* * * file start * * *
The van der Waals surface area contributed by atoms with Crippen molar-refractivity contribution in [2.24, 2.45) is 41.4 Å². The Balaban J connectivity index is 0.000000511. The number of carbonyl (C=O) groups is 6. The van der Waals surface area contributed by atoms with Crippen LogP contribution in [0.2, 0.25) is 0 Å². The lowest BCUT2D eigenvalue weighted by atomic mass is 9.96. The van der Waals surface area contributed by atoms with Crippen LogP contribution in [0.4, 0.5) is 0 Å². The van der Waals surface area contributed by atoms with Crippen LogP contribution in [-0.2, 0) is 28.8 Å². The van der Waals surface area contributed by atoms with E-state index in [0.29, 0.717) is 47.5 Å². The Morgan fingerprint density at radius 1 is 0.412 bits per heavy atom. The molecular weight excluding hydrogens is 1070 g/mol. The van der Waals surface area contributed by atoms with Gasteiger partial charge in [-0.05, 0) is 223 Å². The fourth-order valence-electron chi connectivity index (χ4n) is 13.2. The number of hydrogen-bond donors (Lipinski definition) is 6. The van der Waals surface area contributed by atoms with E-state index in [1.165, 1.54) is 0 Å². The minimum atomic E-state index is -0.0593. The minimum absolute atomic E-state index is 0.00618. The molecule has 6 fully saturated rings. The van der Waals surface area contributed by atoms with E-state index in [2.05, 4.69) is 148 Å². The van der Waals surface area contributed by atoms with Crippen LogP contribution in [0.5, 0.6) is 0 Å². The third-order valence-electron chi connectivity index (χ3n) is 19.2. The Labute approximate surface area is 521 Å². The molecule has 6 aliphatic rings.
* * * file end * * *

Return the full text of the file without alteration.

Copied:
The van der Waals surface area contributed by atoms with Crippen molar-refractivity contribution in [2.24, 2.45) is 41.4 Å². The Balaban J connectivity index is 0.000000511. The number of carbonyl (C=O) groups is 6. The van der Waals surface area contributed by atoms with Crippen LogP contribution in [0.2, 0.25) is 0 Å². The lowest BCUT2D eigenvalue weighted by atomic mass is 9.96. The van der Waals surface area contributed by atoms with Crippen LogP contribution in [0.4, 0.5) is 0 Å². The van der Waals surface area contributed by atoms with Crippen LogP contribution in [-0.2, 0) is 28.8 Å². The van der Waals surface area contributed by atoms with E-state index in [0.29, 0.717) is 47.5 Å². The Morgan fingerprint density at radius 1 is 0.412 bits per heavy atom. The molecular weight excluding hydrogens is 1070 g/mol. The van der Waals surface area contributed by atoms with Gasteiger partial charge in [-0.05, 0) is 223 Å². The fourth-order valence-electron chi connectivity index (χ4n) is 13.2. The number of hydrogen-bond donors (Lipinski definition) is 6. The van der Waals surface area contributed by atoms with E-state index in [1.165, 1.54) is 0 Å². The minimum atomic E-state index is -0.0593. The minimum absolute atomic E-state index is 0.00618. The molecule has 6 fully saturated rings. The van der Waals surface area contributed by atoms with E-state index in [2.05, 4.69) is 148 Å². The van der Waals surface area contributed by atoms with Crippen LogP contribution in [0.5, 0.6) is 0 Å². The third-order valence-electron chi connectivity index (χ3n) is 19.2. The Labute approximate surface area is 521 Å². The molecule has 6 aliphatic rings.